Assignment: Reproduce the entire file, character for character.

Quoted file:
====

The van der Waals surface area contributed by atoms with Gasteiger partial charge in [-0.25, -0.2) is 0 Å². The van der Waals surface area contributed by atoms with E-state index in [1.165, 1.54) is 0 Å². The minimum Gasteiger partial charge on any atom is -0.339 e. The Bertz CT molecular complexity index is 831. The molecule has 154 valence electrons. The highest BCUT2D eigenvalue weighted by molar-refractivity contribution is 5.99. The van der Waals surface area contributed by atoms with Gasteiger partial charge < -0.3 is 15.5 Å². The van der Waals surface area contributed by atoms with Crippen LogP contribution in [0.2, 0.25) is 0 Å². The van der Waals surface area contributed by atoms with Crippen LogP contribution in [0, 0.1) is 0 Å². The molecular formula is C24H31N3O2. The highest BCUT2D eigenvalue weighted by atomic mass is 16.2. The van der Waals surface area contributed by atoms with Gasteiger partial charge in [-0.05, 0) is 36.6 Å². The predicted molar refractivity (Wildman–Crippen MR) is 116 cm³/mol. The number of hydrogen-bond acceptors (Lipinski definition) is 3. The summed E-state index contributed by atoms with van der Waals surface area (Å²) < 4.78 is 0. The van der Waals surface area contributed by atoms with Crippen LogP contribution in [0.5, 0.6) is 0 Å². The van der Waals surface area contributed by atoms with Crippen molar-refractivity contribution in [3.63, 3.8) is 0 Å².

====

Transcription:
The van der Waals surface area contributed by atoms with Gasteiger partial charge in [-0.25, -0.2) is 0 Å². The van der Waals surface area contributed by atoms with E-state index in [1.165, 1.54) is 0 Å². The minimum Gasteiger partial charge on any atom is -0.339 e. The Bertz CT molecular complexity index is 831. The molecule has 154 valence electrons. The highest BCUT2D eigenvalue weighted by molar-refractivity contribution is 5.99. The van der Waals surface area contributed by atoms with Gasteiger partial charge < -0.3 is 15.5 Å². The van der Waals surface area contributed by atoms with Crippen LogP contribution in [0.2, 0.25) is 0 Å². The van der Waals surface area contributed by atoms with Crippen LogP contribution in [0, 0.1) is 0 Å². The molecular formula is C24H31N3O2. The highest BCUT2D eigenvalue weighted by atomic mass is 16.2. The van der Waals surface area contributed by atoms with Gasteiger partial charge in [-0.05, 0) is 36.6 Å². The predicted molar refractivity (Wildman–Crippen MR) is 116 cm³/mol. The number of hydrogen-bond acceptors (Lipinski definition) is 3. The summed E-state index contributed by atoms with van der Waals surface area (Å²) < 4.78 is 0. The van der Waals surface area contributed by atoms with Crippen LogP contribution in [0.5, 0.6) is 0 Å². The van der Waals surface area contributed by atoms with Crippen molar-refractivity contribution in [3.63, 3.8) is 0 Å².